United States of America, Appellee, v. Waddell Junior Robinson, Defendant-appellant, 13 F.3d 421 (D.C. Cir. 1993)

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U.S. Court of Appeals for the District of Columbia Circuit - 13 F.3d 421 (D.C. Cir. 1993) Dec. 1, 1993

Before WALD, BUCKLEY, and GINSBURG, Circuit Judges.



This appeal was heard on the record from the United States District Court for the District of Columbia and was argued by counsel. On consideration thereof, it is

ORDERED and ADJUDGED by the court that the ruling of the District Court is affirmed for the reasons set forth in the attached memorandum.


Appellant Waddell Junior Robinson appeals from a ruling of the district court in which Judge Joyce Hens Green declined to suppress evidence seized from Robinson's car. For the reasons outlined in this memorandum, we affirm the ruling of the district court.

On the afternoon of January 3, 1992, Officers Christopher Archer and Christopher Jackson were engaged in routine narcotics enforcement in the northwestern quadrant of the city. Both officers were dressed in plain clothes and were driving Archer's personal automobile.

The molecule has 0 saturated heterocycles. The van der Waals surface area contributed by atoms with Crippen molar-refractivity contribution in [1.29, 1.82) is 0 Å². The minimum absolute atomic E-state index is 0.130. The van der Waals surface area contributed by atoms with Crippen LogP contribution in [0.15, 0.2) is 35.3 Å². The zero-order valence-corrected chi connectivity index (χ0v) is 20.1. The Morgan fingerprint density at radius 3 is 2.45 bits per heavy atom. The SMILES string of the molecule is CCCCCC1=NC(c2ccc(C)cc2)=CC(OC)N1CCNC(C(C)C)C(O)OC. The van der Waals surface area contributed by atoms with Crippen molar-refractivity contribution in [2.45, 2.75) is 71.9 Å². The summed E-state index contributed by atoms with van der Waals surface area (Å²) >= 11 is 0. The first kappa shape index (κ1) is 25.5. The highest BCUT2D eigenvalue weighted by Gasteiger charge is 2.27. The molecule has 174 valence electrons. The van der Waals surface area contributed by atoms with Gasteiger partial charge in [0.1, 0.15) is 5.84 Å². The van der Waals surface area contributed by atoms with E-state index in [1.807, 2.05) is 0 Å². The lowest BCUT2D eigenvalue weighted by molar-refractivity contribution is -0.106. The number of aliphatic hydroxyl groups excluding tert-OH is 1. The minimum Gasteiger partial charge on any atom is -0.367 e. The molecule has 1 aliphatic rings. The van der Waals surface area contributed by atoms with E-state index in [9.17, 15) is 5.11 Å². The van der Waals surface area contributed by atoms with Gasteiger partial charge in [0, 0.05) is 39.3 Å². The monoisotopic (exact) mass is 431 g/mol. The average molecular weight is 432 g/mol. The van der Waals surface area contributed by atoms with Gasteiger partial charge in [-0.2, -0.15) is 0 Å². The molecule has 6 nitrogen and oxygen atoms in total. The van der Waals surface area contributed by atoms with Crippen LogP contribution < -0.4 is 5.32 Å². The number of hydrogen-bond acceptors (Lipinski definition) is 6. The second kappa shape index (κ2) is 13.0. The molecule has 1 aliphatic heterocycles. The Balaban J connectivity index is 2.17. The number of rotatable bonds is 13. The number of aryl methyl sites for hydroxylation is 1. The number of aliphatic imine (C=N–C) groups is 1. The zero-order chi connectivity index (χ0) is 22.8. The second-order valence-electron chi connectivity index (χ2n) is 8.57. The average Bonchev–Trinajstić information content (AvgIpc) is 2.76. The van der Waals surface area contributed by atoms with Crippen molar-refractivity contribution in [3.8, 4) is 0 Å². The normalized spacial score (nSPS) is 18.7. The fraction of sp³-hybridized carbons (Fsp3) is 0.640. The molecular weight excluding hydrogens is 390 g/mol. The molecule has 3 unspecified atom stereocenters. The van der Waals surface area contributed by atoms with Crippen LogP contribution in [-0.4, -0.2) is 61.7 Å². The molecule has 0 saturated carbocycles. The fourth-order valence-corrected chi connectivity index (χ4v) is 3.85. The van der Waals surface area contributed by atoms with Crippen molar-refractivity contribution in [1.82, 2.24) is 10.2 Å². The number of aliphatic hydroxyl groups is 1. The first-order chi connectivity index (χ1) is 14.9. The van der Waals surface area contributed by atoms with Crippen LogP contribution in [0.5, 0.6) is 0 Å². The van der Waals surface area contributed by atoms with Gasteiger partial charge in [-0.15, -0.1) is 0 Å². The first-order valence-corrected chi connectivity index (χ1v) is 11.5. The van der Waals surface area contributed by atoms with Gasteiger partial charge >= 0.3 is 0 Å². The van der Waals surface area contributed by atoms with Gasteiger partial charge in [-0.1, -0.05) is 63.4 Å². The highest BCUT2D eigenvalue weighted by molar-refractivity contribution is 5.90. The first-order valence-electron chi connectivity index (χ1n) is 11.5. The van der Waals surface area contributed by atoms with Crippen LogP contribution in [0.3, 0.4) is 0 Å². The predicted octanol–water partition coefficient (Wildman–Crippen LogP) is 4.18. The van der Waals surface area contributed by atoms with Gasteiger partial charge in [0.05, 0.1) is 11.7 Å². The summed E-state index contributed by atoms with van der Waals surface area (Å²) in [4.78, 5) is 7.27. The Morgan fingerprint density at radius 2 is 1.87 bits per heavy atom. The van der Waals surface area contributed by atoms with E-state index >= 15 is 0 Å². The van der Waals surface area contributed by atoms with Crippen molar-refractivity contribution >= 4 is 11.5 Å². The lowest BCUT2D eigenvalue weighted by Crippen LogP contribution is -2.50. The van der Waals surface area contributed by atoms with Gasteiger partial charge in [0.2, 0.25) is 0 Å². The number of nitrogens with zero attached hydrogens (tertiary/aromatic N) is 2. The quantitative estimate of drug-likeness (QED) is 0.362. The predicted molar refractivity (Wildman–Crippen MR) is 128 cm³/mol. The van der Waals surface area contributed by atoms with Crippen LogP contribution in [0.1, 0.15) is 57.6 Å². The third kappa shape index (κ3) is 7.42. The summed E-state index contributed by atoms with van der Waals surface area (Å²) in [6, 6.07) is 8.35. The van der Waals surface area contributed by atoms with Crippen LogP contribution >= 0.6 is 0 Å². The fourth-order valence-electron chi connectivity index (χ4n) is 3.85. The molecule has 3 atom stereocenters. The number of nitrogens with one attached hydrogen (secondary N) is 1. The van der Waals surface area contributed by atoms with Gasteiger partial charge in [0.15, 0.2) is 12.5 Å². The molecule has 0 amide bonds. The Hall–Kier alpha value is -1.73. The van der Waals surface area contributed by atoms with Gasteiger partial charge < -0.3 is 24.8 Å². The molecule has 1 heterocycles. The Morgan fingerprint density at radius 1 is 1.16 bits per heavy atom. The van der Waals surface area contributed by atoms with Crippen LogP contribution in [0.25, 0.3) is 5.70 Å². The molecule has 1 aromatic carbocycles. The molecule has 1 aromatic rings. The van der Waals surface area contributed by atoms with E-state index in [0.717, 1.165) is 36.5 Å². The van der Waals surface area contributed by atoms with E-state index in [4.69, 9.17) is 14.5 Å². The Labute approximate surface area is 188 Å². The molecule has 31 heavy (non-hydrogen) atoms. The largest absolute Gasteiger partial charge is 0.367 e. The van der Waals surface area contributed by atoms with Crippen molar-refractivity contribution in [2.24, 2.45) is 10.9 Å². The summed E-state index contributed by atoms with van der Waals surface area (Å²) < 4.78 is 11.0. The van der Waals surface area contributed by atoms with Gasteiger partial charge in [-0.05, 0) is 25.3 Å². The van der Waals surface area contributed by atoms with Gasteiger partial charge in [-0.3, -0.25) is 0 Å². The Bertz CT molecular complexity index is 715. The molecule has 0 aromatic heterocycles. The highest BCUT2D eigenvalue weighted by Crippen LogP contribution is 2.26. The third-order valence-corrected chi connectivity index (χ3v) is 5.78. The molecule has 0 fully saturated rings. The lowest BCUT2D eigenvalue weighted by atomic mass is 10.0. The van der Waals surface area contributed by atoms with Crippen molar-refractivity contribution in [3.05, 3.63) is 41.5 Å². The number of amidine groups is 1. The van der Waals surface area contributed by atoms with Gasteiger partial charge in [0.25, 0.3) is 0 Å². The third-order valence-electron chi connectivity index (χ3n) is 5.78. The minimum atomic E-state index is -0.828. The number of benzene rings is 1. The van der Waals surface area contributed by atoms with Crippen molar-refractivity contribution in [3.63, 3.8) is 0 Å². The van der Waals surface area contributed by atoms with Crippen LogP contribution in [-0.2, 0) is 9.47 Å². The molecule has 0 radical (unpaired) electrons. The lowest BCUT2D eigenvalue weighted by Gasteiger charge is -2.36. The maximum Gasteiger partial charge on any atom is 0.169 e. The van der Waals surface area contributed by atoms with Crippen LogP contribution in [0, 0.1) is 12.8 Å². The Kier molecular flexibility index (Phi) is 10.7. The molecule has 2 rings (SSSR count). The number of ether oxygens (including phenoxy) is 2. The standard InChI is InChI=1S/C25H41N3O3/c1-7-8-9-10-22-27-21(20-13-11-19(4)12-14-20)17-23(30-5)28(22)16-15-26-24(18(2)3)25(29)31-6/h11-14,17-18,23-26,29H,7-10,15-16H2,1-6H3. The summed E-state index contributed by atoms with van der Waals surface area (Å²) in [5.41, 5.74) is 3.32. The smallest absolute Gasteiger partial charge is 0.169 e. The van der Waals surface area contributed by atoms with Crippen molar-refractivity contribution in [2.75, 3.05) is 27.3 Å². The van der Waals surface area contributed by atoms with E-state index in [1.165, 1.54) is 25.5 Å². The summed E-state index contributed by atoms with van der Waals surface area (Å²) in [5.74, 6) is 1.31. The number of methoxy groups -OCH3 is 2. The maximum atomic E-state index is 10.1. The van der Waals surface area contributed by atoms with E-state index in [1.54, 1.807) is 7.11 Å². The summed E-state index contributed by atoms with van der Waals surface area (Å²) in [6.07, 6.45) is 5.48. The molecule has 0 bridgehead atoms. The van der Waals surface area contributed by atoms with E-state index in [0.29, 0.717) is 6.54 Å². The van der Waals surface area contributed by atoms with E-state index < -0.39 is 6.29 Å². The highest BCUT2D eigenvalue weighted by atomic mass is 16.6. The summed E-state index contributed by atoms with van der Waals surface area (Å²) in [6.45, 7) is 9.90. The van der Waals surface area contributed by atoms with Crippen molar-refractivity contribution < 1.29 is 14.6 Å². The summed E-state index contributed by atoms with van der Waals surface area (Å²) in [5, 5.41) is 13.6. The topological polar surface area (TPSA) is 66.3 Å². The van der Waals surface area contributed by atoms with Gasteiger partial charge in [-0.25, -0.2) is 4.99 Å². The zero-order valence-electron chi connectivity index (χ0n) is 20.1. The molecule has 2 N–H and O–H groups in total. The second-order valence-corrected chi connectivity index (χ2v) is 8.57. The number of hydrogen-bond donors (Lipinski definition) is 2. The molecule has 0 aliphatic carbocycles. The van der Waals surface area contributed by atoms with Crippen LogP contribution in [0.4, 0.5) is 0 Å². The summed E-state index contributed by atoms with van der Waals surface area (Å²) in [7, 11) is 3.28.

The officers' testimony, which Judge Green credited in its entirety, indicates that they approached a woman at the corner of Kalorama and Ontario Roads, identified themselves as police officers, and stated that they were conducting a narcotics investigation. The woman quickly responded "You don't want me. He's the one you want," and pointed up the road in the direction of Robinson. One of the officers replied that he didn't understand her comment. She again pointed at Robinson, this time saying "You don't want me. He's the one that has the shit on him." The officers testified that they understood this comment to mean that Robinson had illegal drugs on him.